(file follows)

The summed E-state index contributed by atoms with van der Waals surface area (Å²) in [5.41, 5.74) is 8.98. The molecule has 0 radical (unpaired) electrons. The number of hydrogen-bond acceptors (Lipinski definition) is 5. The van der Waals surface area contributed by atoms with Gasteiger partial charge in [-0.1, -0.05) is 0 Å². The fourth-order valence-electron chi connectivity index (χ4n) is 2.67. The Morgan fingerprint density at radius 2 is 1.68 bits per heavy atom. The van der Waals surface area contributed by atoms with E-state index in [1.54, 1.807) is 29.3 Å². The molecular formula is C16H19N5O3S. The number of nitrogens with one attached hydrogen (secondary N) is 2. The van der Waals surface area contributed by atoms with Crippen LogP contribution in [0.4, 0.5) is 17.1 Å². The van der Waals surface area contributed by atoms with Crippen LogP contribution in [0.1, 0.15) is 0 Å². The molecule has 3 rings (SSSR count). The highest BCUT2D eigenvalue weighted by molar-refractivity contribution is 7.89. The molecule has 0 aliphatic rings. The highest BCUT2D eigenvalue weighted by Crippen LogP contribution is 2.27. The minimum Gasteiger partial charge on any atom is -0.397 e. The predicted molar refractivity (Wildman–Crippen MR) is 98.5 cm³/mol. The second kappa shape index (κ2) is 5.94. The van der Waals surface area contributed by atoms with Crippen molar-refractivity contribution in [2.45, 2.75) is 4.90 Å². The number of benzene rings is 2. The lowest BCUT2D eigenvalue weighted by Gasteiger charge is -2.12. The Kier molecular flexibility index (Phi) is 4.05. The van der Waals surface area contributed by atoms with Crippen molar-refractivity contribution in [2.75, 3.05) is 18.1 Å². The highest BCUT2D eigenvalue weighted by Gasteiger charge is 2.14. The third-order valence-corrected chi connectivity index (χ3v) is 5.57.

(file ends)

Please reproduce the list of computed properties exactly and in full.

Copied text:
The summed E-state index contributed by atoms with van der Waals surface area (Å²) in [5.41, 5.74) is 8.98. The molecule has 0 radical (unpaired) electrons. The number of hydrogen-bond acceptors (Lipinski definition) is 5. The van der Waals surface area contributed by atoms with Gasteiger partial charge in [-0.1, -0.05) is 0 Å². The fourth-order valence-electron chi connectivity index (χ4n) is 2.67. The Morgan fingerprint density at radius 2 is 1.68 bits per heavy atom. The van der Waals surface area contributed by atoms with E-state index in [1.54, 1.807) is 29.3 Å². The molecular formula is C16H19N5O3S. The number of nitrogens with one attached hydrogen (secondary N) is 2. The van der Waals surface area contributed by atoms with Crippen LogP contribution in [0.4, 0.5) is 17.1 Å². The van der Waals surface area contributed by atoms with Crippen LogP contribution in [0.1, 0.15) is 0 Å². The molecule has 3 rings (SSSR count). The highest BCUT2D eigenvalue weighted by molar-refractivity contribution is 7.89. The molecule has 0 aliphatic rings. The highest BCUT2D eigenvalue weighted by Crippen LogP contribution is 2.27. The minimum Gasteiger partial charge on any atom is -0.397 e. The predicted molar refractivity (Wildman–Crippen MR) is 98.5 cm³/mol. The second kappa shape index (κ2) is 5.94. The van der Waals surface area contributed by atoms with Crippen molar-refractivity contribution in [2.45, 2.75) is 4.90 Å². The number of benzene rings is 2. The lowest BCUT2D eigenvalue weighted by Gasteiger charge is -2.12. The Kier molecular flexibility index (Phi) is 4.05. The van der Waals surface area contributed by atoms with Crippen molar-refractivity contribution in [2.75, 3.05) is 18.1 Å². The highest BCUT2D eigenvalue weighted by Gasteiger charge is 2.14. The third-order valence-corrected chi connectivity index (χ3v) is 5.57.